§ 13. Mr. Teddy Taylor
asked the Minister of Agriculture, Fisheries and Food if he will make a further statement on fishing limits.
§ 26. Mr. Hicks
asked the Minister of Agriculture, Fisheries and Food what new proposals his Department has submitted to both the EEC Council of Ministers and the Commission concerning the renegotiation of the common fisheries policy, with specific reference to the concept of exclusive fishing rights for coastal States.
§ Mr. Peart
My right hon. Friend the Minister of State for Foreign and Commonwealth Affairs told the EEC Council of Ministers on 3rd May that the United Kingdom would be ready to consider a variable coastal belt as little as 12 miles or as much as 50 miles in different areas. He emphasised that this was a definitive statement of our needs. Discussions are continuing with our Community colleagues on this important issue.
§ Mr. Luce
Will the Minister think again on this in view of the entirely changed circumstances since the common fisheries policy was originally devised, notably, the Icelandic settlement and the trend towards 200-mile limits? Will the Minister and the Government make clear that it is essential in the interest of the British fishing industry to have an exclusive 50-mile limit, and will he stick to that?
§ Mrs. Winifred Ewing
Has not the position changed in that when we went into the Common Market we were repeatedly assured that the EEC common fisheries policy would be renegotiated, whereas the EEC Commissioner, Mr. Lardinois, has repeatedly said that there will be no renegotiation of this policy?
§ Mr. Speaker
Order. The hon. Member for Fife, Central (Mr. Hamilton) must not continue to interrupt from a sedentary position.
§ Mrs. Ewing
I congratulate the Minister's colleague who agreed with me that a 12-mile limit was not enough. Does not the right hon. Gentleman agree that a 50-mile limit is an absolute minimum if our fishing ports are to be viable communities?
§ Mr. Peart
Sometimes a 35-mile limit in a particular fishing area may be adequate. I assure the hon. Lady that we shall have an opportunity of negotiation. I did not negotiate the common fisheries agreement—indeed, I was critical of it. But we face a new situation and there will have to be negotiations.
Mr. Mark Hughes
Does my right hon. Friend agree that the Treaty would first have to be renegotiated if we demanded a 50-mile limit? Does he accept that there are more ways of opening the gate than by taking it off its hinges, and that variable limits would serve our inshore fishing interests better than the renegotiation of the Treaty for a 50-mile limit?
§ Mr. Powell
How can a statement of requirement be definitive when it is contained in a series of proposals which have not yet been disclosed in order to preserve the Government's bargaining position? How can there be a bargaining position about a definitive requirement?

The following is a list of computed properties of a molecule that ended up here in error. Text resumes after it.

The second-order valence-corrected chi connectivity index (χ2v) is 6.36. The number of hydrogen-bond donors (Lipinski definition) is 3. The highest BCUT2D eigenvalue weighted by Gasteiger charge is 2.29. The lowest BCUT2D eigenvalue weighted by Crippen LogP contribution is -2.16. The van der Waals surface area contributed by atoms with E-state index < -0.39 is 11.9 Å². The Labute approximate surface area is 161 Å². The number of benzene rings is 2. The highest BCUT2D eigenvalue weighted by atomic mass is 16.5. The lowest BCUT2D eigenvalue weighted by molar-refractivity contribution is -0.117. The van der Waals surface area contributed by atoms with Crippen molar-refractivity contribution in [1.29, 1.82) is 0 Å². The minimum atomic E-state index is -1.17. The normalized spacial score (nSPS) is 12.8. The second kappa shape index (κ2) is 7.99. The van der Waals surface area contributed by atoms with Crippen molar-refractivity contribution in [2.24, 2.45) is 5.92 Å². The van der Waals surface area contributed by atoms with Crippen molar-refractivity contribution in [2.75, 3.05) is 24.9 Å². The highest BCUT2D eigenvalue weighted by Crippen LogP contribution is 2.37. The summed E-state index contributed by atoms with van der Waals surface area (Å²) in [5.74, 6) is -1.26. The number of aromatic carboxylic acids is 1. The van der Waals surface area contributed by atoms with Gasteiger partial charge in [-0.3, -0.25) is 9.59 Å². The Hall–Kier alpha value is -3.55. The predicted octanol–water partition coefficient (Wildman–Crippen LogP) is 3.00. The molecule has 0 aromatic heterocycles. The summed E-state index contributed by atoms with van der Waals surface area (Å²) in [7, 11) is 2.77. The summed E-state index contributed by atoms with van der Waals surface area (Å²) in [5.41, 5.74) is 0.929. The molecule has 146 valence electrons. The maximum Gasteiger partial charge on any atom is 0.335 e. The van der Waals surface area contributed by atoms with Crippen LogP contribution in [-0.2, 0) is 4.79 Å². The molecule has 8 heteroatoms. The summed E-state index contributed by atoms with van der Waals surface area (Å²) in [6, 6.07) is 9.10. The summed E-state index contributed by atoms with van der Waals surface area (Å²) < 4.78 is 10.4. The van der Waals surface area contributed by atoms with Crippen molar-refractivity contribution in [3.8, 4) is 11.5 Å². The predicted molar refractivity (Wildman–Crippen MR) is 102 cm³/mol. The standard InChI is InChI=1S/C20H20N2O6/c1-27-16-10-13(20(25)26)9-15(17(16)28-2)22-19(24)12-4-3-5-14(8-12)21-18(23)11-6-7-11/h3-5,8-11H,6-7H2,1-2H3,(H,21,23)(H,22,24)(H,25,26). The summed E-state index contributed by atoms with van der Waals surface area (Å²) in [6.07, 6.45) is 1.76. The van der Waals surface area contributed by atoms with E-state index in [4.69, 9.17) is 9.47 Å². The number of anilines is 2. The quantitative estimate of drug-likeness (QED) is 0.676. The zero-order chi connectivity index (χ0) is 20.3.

§ Mr. Pym
Since the meeting in Brussels at which the Minister of State for Foreign and Commonwealth Affairs was present, that same Minister told the House that 50 miles was the minimum which could be said to meet the requirements of the British fishing industry. Since then there have been further events of a dramatic nature, and the Foreign Secretary was very clear about the urgent need to complete the revised common fisheries policy. The 50-mile limit must be negotiated on that basis. It is fantastic to contemplate anything less than that. When will the Minister make a statement about fishing policy as promised by the Foreign Secretary?
§ Mr. Peart
The Foreign Secretary said that I would make a statement very soon. I cannot say anything more, except that I shall keep the right hon. Member informed through the usual channels. [Interruption.] Well, if the right hon. 1656 Member does not want to use the usual channels I shall contact him and talk to him personally as he is an eminently reasonable man. I cannot go beyond the statement made by my right hon. Friend the Minister of State.
§ Mr. McNamara
Is my right hon. Friend aware that many of us regard it as ludicrous to have the hound's tooth of gunboats and protection vessels rushing in and out of and up and down agreed fishing areas? To revert to the point raised by the right hon. Member for Cambridgeshire (Mr. Pym), will he confirm that part of the Government's scheme for immediate help to the fishing industry and for restructuring it will embody the decasualisation of the industry?
§ Mr. James Johnson
Does my right hon. Friend accept that the grievous blow suffered by the deep sea fleet on Humberside over the Iceland settlement has changed conditions? If we are talking in terms of converting vessels to come back nearer to shore, we must bargain hard and tough over the common fisheries agreement. We should try for a 100-mile limit and then go back when they push us back.
§ Mr. Taylor
While accepting that the Minister has inherited a very difficult negotiating position, may I ask whether he accepts that something along the lines of a variable 12-to 50-mile limit would be regarded by the industry as an indefensible sell-out of British interests? Is it a factual position that we cannot get any exclusive limits in Britain unless our partners in Europe agree?
§ Mr. Hicks
Does not the Minister agree that the Minister of State's negotiating statement was made before the Icelandic agreement? This agreement changes the whole situation, because it will result in increased pressures on inshore waters around these islands. Therefore, we are justified in going for an exclusive 50-mile coastal belt.